Beyond agency and rights: capability, migration and livelihood in Filipina experiences of domestic work in Paris and Hong Kong.

Author: Leah Briones

Briones, Leah, 2006 Beyond agency and rights: capability, migration and livelihood in Filipina experiences of domestic work in Paris and Hong Kong., Flinders University, School of International Studies

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More and more women from poor areas of the world are migrating to rich countries for domestic work. Given the increasing published research on their exploitation and ‘slavery,’ much policy action has been oriented towards their protection as victims. Far from protecting the livelihood needs of these migrant workers, however, this victim-based approach has instead resulted in legitimising the protection of rich countries’ borders. An emerging perspective underscoring migrant women’s agency is producing a counter-approach that fights for migrant workers’ rights: not as victims but as workers. Yet despite this important development in research and policy agendas, increasing inequality in the global economy and stringent immigration policies render a rights-based approach ineffective. From poor countries, and with very limited livelihood options, these migrant women choose overseas domestic work often at the expense of their human rights. As migrants, they are outsiders whose rights are superseded by the rights of the sovereign, receiving-state. How is it possible then, to protect the rights of these workers? This thesis employs Amartya Sen and Martha Nussbaum’s Capability Approach to evaluate the efficacy of these women’s agency in overcoming victimisation. This evaluation gives equal consideration to the victim and rights-based perspectives. It synthesises the Capability Approach with Anthony Giddens’ Structuration Theory in order to reconcile the polarised theories underlying the victim and rights-based perspectives - feminist structural theory and migration agency theory, respectively. In so doing, the study is able to refine the conceptualisation of agency from the highly ambiguous rights-based approach, to a more theoretically sound and feasible capability approach. The main hypothesis is that agency requires capability to successfully mediate victimisation; agency in itself is insufficient. The study draws on the experiences of Filipina overseas domestic workers in Paris and Hong Kong to test this hypothesis, and demonstrates how it is ‘capability’ that can turn the ‘slave’ into ‘the worker’, and protect ‘the worker’ from turning into a ‘slave.’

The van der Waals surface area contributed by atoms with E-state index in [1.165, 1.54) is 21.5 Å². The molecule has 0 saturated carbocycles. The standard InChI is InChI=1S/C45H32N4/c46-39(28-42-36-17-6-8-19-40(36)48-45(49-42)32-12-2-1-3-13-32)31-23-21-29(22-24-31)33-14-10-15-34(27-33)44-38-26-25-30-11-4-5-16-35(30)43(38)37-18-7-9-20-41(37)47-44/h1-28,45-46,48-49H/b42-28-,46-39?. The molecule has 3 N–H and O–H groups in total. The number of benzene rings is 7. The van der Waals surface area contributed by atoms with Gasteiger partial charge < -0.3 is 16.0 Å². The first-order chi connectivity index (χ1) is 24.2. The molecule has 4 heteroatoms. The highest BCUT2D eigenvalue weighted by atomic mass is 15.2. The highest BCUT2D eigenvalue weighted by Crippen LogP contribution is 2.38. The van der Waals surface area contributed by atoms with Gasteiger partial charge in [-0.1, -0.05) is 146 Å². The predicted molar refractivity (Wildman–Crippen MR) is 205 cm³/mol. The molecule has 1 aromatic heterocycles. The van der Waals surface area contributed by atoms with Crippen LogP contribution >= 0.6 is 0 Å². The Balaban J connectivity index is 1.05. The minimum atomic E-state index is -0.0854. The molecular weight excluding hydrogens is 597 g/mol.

Keywords: migration,development,Capability Approach,agency,women migrant domestic workers,Philippines,Paris,Hong Kong

Subject: Development Studies thesis, International Studies thesis

Thesis type: Doctor of Philosophy
Completed: 2006
School: School of International Studies
Supervisor: Associate Professor Jane Haggis and Associate Professor Susanne Schech